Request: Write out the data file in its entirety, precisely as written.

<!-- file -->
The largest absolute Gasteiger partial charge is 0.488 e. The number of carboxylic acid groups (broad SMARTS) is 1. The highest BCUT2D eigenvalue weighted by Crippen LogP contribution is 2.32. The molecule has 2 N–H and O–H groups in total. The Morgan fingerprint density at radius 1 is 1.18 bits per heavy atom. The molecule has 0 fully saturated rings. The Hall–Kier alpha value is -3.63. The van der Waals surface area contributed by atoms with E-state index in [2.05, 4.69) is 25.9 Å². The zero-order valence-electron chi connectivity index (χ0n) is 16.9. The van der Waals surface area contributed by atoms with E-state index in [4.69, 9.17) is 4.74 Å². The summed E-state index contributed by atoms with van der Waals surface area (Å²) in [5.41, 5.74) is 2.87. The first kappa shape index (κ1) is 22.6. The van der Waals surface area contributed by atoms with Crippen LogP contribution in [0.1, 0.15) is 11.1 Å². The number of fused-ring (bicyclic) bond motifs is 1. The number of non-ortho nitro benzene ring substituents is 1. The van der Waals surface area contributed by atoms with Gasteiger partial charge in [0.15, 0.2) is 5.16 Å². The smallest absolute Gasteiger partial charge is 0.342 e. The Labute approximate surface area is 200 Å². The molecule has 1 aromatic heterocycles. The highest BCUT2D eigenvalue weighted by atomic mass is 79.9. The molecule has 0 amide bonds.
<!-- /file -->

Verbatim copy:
The largest absolute Gasteiger partial charge is 0.488 e. The number of carboxylic acid groups (broad SMARTS) is 1. The highest BCUT2D eigenvalue weighted by Crippen LogP contribution is 2.32. The molecule has 2 N–H and O–H groups in total. The Morgan fingerprint density at radius 1 is 1.18 bits per heavy atom. The molecule has 0 fully saturated rings. The Hall–Kier alpha value is -3.63. The van der Waals surface area contributed by atoms with E-state index in [2.05, 4.69) is 25.9 Å². The zero-order valence-electron chi connectivity index (χ0n) is 16.9. The van der Waals surface area contributed by atoms with E-state index in [4.69, 9.17) is 4.74 Å². The summed E-state index contributed by atoms with van der Waals surface area (Å²) in [5.41, 5.74) is 2.87. The first kappa shape index (κ1) is 22.6. The van der Waals surface area contributed by atoms with Crippen LogP contribution in [0.1, 0.15) is 11.1 Å². The number of fused-ring (bicyclic) bond motifs is 1. The number of non-ortho nitro benzene ring substituents is 1. The van der Waals surface area contributed by atoms with Gasteiger partial charge in [0.15, 0.2) is 5.16 Å². The smallest absolute Gasteiger partial charge is 0.342 e. The Labute approximate surface area is 200 Å². The molecule has 1 aromatic heterocycles. The highest BCUT2D eigenvalue weighted by atomic mass is 79.9. The molecule has 0 amide bonds.